Venire member Keller repeatedly insisted that the death penalty was per se inappropriate and pointedly answered that he would vote "no" to the special issues regardless of the instructions or the evidence, in order to avoid its imposition. Only on cross-examination did he testify that it was "possible" that he could answer the special issues in the affirmative.

On redirect by the state, Keller reiterated that he would vote "no" to prevent the imposition of the death penalty and held to that position during the judge's final examination. Venire member Pippi likewise expressed her disapproval of the death penalty and testified that she would find it difficult to cast aside her convictions in favor of the court's instructions. We conclude and hold that the dismissal of Keller and Pippi did not violate the standard announced in Witt.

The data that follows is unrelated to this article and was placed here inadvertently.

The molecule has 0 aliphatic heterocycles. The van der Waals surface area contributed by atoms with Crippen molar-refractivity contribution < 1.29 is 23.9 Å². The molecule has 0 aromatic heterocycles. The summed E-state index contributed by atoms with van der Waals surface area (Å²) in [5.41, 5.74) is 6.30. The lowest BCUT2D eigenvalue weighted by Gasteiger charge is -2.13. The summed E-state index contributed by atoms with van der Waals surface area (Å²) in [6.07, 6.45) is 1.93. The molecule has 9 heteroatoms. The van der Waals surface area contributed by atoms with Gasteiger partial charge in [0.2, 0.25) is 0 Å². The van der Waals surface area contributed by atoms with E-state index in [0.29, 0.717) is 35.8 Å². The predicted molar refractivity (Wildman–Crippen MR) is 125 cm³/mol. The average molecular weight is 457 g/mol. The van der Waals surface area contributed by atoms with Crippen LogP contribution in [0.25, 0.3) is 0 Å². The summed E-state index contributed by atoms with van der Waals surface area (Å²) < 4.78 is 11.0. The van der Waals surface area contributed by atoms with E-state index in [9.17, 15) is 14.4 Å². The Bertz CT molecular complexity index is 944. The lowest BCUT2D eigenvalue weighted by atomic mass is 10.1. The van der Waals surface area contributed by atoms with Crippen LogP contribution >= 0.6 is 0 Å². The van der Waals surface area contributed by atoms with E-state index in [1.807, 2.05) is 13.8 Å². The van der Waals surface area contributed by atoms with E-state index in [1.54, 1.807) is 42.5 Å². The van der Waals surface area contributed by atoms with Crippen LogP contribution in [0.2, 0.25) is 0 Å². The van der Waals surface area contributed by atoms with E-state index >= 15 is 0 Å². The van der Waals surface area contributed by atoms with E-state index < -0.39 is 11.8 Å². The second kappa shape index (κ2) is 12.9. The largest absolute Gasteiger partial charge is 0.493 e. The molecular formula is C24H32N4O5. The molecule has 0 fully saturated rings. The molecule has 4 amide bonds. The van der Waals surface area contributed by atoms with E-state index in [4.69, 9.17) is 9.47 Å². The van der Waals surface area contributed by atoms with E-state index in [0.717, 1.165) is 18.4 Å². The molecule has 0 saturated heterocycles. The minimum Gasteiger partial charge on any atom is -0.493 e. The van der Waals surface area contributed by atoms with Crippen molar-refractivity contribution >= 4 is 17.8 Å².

Nethery exercised peremptory challenges to remove the venire members he identifies as having been properly subject to strikes for cause. Even counting the strikes he used on these jurors, Nethery did not exhaust his peremptory challenges.19 He was not forced, therefore, to accept jurors he found objectionable, and the court's refusal, erroneous or otherwise, to strike for cause those prospective jurors he removed with peremptory challenges did not cause harm of which Nethery may now complain.20


In three distinct points of error, Nethery asserts that the jury could not give effect to mitigating evidence of his intoxication in responding to the statutorily mandated special issues. He first claims that the special issues as they existed at the time of his trial21 did not allow the jury to consider evidence of his intoxication or to incorporate their response into the answers called for and, as a result, the court's refusal to provide a separate instruction resulted in a violation of his eighth and fourteenth amendment rights.